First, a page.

Five people were injured Tuesday evening after an underground steam pipe exploded downtown, sending mud and chunks of asphalt into the air and breaking the windows of cars parked nearby.
The injuries suffered by the five people were characterized by fire officials as "low-level."
The explosion on Eutaw Street between West Lombard and Pratt streets occurred about 6:15 p.m., less than an hour before an Orioles game was scheduled to start.
Firefighters sprayed water on the nearby Marriott hotel to ensure that the facade didn't melt. Debris covered cars and an abandoned stand where a vendor had been selling hats, soda and water.
"We really dodged a major catastrophe here," said Baltimore Mayor Catherine Pugh. "I'm just glad the citizens of Baltimore are safe and those attending our Orioles game are safe."
Police shut down streets around the explosion site, including Eutaw and Pratt. Wednesday morning traffic is expected to be impacted as the Baltimore Office of Emergency Management warned that road closures in the area are likely to continue. The city Department of Transportation could not be reached for details. The University of Maryland Medical Center tweeted out a message, warning patients to be aware of potential road closures.
Veolia North America, which operates the city's steam pipe network, sent emergency crews to the scene and shut off the steam to the affected area, a company spokeswoman said Tuesday evening. "At this time, the root cause of the steam release is not known," but the company has started an investigation, Karole Colangelo said.
Pugh said there were no plans to investigate other steam pipes downtown. "We have to see what the cause of this is first," she said.
Kevin Williams usually sells water and sodas near the corner of Pratt and Eutaw streets before Baltimore Orioles games, but on Tuesday afternoon, he said he had to move because the sidewalk was too hot. Shortly after, he heard a boom and saw steam billowing out of the ground.
"You could feel the heat coming off the ground real heavy," Williams said. "I was there about an hour before. I'm glad I moved."
"The ground just blew up," said 47-year-old Kevin King, another street vendor who was standing across on Pratt Street across from the blast. "Rocks just went all the way around, debris just went everywhere. ... It sounded like a bomb — boom."
Williams said two other street vendors he knew who had set up right next to the explosion site were injured. They had cuts on their arms and other minor injuries, he said.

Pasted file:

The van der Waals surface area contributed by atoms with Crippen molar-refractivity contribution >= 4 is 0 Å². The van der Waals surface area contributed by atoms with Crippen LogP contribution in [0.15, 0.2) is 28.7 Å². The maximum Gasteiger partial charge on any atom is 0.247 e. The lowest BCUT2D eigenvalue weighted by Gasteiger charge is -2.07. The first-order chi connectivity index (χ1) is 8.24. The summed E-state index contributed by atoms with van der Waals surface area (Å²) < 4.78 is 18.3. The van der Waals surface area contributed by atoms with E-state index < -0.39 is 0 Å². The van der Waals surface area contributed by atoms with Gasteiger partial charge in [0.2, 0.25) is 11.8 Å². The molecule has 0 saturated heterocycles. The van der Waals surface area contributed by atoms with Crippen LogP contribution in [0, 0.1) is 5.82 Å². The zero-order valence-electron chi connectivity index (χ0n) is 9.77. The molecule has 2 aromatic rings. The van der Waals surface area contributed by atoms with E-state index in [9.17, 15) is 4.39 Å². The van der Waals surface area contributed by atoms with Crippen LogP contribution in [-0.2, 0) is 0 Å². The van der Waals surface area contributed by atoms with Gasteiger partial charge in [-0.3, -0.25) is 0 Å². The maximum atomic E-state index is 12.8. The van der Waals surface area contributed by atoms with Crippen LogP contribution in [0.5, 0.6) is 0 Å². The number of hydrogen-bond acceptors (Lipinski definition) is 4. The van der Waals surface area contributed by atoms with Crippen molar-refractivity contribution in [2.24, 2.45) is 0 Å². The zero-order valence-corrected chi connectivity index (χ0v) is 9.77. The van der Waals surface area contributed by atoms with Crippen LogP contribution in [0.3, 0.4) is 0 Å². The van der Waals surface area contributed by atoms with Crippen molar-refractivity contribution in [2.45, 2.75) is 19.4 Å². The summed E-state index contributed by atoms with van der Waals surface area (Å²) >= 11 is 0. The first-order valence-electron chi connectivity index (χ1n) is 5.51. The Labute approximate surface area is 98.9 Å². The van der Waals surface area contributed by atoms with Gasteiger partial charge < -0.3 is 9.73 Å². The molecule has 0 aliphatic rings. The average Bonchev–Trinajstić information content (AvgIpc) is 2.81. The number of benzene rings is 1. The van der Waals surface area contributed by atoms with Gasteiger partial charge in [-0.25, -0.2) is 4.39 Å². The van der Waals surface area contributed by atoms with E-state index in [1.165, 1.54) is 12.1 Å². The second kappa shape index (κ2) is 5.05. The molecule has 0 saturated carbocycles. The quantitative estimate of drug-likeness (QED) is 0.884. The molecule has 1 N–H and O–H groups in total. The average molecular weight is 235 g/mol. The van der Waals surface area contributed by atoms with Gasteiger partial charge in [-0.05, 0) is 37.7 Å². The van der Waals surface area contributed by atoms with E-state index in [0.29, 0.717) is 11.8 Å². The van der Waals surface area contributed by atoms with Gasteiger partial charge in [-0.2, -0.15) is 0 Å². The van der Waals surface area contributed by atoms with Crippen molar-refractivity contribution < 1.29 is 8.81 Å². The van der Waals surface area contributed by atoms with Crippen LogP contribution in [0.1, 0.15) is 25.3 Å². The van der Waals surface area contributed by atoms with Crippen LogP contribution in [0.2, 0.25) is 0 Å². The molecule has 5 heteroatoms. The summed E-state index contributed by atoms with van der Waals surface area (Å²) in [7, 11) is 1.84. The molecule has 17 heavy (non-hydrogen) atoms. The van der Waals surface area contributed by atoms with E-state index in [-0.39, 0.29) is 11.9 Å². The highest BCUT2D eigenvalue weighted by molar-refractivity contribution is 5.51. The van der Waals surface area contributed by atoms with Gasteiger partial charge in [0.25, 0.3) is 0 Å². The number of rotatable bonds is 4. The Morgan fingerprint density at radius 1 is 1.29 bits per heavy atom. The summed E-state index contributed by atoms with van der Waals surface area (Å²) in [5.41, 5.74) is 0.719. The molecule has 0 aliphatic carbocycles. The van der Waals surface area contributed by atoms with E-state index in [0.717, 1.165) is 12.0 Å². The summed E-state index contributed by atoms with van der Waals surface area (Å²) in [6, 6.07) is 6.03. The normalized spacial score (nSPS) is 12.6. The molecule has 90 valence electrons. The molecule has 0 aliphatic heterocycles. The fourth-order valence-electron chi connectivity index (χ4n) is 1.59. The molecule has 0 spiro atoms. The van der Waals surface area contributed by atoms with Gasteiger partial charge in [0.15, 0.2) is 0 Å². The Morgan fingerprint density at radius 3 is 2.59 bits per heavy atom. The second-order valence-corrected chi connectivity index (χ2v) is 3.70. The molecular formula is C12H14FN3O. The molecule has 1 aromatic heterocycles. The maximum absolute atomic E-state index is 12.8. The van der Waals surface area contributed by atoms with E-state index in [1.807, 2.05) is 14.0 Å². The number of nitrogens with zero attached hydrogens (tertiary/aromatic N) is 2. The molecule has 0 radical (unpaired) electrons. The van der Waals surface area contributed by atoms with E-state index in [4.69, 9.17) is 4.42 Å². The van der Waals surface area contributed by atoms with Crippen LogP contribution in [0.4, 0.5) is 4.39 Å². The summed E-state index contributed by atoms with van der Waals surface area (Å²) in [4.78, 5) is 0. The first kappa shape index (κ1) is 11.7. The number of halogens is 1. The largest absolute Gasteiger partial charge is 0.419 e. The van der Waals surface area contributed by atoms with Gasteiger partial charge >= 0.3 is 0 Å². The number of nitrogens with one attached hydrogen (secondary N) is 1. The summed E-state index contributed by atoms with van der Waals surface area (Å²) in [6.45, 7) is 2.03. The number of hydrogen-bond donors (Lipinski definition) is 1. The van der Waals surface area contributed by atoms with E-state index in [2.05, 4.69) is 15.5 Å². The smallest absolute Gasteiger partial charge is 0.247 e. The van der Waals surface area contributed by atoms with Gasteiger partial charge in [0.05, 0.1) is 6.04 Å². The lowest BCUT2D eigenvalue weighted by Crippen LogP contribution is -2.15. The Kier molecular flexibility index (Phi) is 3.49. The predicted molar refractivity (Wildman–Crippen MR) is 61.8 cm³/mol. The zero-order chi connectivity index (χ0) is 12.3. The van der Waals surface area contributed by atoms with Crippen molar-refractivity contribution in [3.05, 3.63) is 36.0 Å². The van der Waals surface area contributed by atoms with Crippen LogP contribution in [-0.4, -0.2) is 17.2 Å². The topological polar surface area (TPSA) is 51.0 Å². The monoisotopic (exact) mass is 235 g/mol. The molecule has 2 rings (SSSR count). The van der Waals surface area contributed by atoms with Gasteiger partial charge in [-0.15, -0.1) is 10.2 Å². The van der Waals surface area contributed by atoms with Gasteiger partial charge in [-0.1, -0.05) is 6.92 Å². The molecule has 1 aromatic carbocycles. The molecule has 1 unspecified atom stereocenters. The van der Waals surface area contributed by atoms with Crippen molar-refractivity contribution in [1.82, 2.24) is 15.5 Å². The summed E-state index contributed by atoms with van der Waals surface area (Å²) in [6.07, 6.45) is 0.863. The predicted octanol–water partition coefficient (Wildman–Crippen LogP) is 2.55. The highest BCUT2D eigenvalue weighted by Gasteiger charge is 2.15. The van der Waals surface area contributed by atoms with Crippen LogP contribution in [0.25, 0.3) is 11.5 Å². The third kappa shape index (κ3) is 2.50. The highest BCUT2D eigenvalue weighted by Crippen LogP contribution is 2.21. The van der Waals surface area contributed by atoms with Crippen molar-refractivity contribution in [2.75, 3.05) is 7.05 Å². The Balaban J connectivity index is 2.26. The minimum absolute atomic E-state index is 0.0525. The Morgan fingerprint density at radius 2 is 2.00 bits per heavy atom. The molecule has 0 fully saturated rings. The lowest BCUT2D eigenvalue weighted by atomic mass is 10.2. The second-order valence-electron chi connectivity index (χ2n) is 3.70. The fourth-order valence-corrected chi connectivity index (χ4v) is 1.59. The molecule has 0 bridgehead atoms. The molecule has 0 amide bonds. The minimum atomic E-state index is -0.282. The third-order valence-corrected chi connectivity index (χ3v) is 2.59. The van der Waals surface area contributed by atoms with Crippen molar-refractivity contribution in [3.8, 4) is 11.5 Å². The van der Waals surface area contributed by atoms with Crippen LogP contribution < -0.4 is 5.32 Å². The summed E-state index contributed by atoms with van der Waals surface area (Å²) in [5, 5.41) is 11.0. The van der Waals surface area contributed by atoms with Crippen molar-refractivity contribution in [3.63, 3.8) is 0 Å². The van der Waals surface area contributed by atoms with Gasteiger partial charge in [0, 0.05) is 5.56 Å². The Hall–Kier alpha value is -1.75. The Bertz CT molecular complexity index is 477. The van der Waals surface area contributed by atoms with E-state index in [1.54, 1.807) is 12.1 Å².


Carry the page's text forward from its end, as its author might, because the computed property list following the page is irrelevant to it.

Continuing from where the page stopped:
Sixteen of miles of conduits snake underground in Baltimore, carrying steam that is used to heat downtown office buildings, sterilize medical equipment and clean laundry. In the past, the steam has melted and warped street surfaces, and crews use the vent pipes known as "stacks" to vent excess steam.
Baltimore Gas and Electric Co. responded to the scene at the request of the city, said BGE spokeswoman Linda Foy.
Foy said it did not appear that BGE's gas or electric systems were involved after officials did preliminary work. The company intended to keep workers at the the scene, Foy said.
Four of the injured people were taken to University of Maryland Medical Center. Later Tuesday night, two had been discharged, a spokeswoman said.
Not long after the explosion, Jesse Betts, 29, from New York, sat at Frank & Nic's West End Grille on Paca Street, having left from the rear of the Marriott Hotel to grab some food and drinks.
Betts said he was in the Marriott lobby with three of his co-workers, all in town for a meeting of Ryder Truck Rental employees, when the explosion occurred.
"There was a loud noise and people started rushing toward the front of the hotel," he said. "Hotel staff kind of grabbed everybody, brought them back in."
Some windows in the hotel were shattered, and nearby cars were covered in debris. Two people who appeared to be father and son came into the hotel soon after with injuries, Betts said.
"They got hit with a little bit of shrapnel. They were right across the street, within I would say maybe 25 feet of the explosion. [They had] a little bit of blood on their arms," Betts said. "The EMTs were kind of looking at their heads to see if there were any head injuries. They ended up getting wrapped with some bandages. Nothing too serious, though."
"I would have expected more panicked running than there was," said Lance Brittain, 32, from New Jersey. "Everyone was kind of just like, 'OK.'"
Two other co-workers — Juan Perez, 33, of Newark, N.J., and Paige Hoehl, 23, of Baltimore — were on the street about a block away, walking to meet Betts and the others, when the explosion occurred. They didn't see it happen, but heard it and then saw all the steam rising into the air, they said.
Hoehl said her first thought was, "bomb," but it quickly became clear that was not the case.
Jason Aversano, 28, of Philadelphia, who was in the lobby with Betts, said hotel staff quickly shared information with guests as it became available, which helped keep people calm. The fact that there was no fire after the explosion also helped, he said.
"We got information right away, so we weren't left to wonder," he said. "Had I not had that information, I don't know what I would have thought."
Allen Bennett was taking his 15-year-old son to his first Orioles game when the explosion took place. The 38-year-old Pikesville resident said his first thought was just to get away.
"We saw all the smoke just billowing and dark," Bennett said. "It was really scary."